In Re Richardson's EstateAnnotate this Case
93 N.W.2d 777 (1958)
In the Matter of the ESTATE of Arthur V. RICHARDSON, Deceased. Lee Forrest RICHARDSON, Claimant-Appellee, v. Gertrude RICHARDSON, Administratrix of the Estate of Arthur V. Richardson, Deceased, Defendant-Appellant. George F. RICHARDSON, Claimant-Appellee, v. Gertrude RICHARDSON, Administratrix of the Estate of Arthur V. Richardson, Deceased, Defendant-Appellant.
Supreme Court of Iowa.
December 16, 1958.
*779 Bailey C. Webber, Ottumwa, for defendant-appellant.
Jones, White & Johnson, Ottumwa, and C. G. Updegraff, Sigourney, for claimants-appellees.
F. P. Richardson died intestate on July 23, 1905, a resident of Keokuk County. He left surviving him his wife, Louisa C., three sons, Arthur V., George F., and Lee Forrest and one daughter, Nora B. Martin. At the time of his death he was the owner of a farm of 180 acres and owned an undivided one half interest in another farm of 125 acres. His sons owned the other one half. The widow and three sons continued to maintain the farming operations. They did not farm jointly, but each farmed a separate tract in accordance with mutual agreement as to allocation of acreage as between the four parties.
September 23, 1925, the widow and three sons entered into written settlement agreement as to items owing by Arthur V. Richardson to the widow and the other two sons in connection with Arthur's purchase of his share in the 125 acres and in connection with rentals owing by him. In settlement of all accounts to date Arthur owed his mother $5,773.80. He owed his brothers Lee Forrest and George F. each $3,849.20. As an evidence of the amounts due his mother and two brothers he executed promissory notes payable in ten years with interest at 6% per annum.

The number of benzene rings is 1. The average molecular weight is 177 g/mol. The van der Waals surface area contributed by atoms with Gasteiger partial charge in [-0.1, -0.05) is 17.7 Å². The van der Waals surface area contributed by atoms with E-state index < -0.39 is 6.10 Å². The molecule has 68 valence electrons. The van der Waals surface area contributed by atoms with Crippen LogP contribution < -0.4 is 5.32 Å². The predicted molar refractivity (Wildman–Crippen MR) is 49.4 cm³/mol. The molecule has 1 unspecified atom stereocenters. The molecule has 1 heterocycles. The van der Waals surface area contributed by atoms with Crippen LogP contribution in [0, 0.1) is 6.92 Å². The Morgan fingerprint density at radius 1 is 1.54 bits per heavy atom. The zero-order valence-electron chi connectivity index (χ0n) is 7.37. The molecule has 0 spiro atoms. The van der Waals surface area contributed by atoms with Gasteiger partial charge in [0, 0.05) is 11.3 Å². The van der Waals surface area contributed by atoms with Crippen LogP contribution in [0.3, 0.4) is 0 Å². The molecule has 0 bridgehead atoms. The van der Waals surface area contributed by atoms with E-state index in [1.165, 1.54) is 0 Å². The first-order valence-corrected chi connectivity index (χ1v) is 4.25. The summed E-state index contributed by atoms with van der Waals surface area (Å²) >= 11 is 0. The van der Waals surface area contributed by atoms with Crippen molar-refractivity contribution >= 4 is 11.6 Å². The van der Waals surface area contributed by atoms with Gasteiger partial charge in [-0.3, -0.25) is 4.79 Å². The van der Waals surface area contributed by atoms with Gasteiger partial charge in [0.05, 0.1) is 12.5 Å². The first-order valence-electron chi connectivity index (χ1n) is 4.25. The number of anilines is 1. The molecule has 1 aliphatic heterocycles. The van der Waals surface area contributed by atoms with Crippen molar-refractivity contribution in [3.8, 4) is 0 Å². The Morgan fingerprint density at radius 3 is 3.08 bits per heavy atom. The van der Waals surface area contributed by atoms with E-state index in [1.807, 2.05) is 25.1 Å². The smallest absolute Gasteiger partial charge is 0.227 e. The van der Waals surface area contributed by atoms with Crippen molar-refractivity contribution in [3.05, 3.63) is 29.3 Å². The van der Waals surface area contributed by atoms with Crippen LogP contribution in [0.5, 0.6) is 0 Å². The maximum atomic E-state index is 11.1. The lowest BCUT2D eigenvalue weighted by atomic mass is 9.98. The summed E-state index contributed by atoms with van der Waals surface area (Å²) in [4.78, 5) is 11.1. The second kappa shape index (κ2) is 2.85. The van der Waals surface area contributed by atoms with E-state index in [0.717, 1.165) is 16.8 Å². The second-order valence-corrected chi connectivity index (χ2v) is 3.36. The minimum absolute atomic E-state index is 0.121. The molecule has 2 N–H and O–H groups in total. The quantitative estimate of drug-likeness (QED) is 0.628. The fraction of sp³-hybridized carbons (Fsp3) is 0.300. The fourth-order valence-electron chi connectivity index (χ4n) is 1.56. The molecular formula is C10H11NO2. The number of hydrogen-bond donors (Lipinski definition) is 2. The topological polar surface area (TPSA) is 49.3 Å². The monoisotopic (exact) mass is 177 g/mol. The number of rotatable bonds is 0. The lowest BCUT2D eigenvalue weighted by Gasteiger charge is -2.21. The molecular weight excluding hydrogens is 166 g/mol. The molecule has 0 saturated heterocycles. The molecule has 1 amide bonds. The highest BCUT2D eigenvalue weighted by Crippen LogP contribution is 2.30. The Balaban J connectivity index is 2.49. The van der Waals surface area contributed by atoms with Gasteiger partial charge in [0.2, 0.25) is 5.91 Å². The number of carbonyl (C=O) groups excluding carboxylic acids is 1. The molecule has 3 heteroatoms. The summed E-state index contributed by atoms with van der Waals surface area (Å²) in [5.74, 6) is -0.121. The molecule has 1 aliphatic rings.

The notes were not paid at their expiration and on August 29, 1949, the three sons, together with two children of Nora B. Martin, the daughter who had died in the meantime, entered into a written extension agreement as to the three notes.
*780 Louisa C. Richardson died intestate January 17, 1939, and her son, L. F. Richardson, also known as Lee Forrest, was appointed administrator of her estate. Her heirs were the three sons and four children of the daughter, Nora B. Martin, deceased.
The estate of Louisa C. Richardson remained open for some years and prior to the filing of the claims involved in this case, L. F. Richardson resigned as administrator and Frank Borough was appointed.
November 23, 1953, Arthur V. Richardson died intestate. He left no children or lineal descendants, but left his wife Gertrude surviving him. She was appointed administratrix of his estate.
Arthur had not paid the three notes he had given to his mother and two brothers, and after his estate was opened the administrator of Louisa's estate and George F. and Lee Forrest Richardson each filed claims in his estate on the notes executed by him to each of them, together with accrued interest.
In connection with the claim of Louisa C. Richardson's estate the administratrix of the estate of Arthur V. Richardson, deceased, filed answer and amendment, alleging eleven items of defense. She also filed answers to claims of George F. and Lee Forrest Richardson.
The claim in the Louisa C. Richardson Estate was tried and the jury returned a verdict in favor of the estate of Arthur V. Richardson, deceased.
After the case was tried Gertrude Richardson as administratrix of the estate of Arthur V. Richardson, deceased, filed a second amendment to her answer to the claims of George F. and Lee Forrest Richardson. She made further defensive allegations as follows: 1. That the three claims were all prepared by the same attorneys, and as a result of conferences and consultations between said attorneys and Lee Forrest and George. 2. That the obligation of the estate of Arthur V. Richardson to the three claimants is based on the original accounting agreement, and the extension agreement, rather than upon the promissory notes. 3. That in the estate of Louisa C. Richardson the real party in interest is not Frank Borough, administrator of her estate, but the parties in interest are, at least to the extent of two thirds of the claim, the said George F. and Lee Forrest Richardson. 4. That both Lee Forrest and George F. were voluntarily present in the courtroom at the time of the trial on the claim of Louisa C. Richardson Estate. They were witnesses in the case and counseled and advised with the attorneys during the progress of the trial.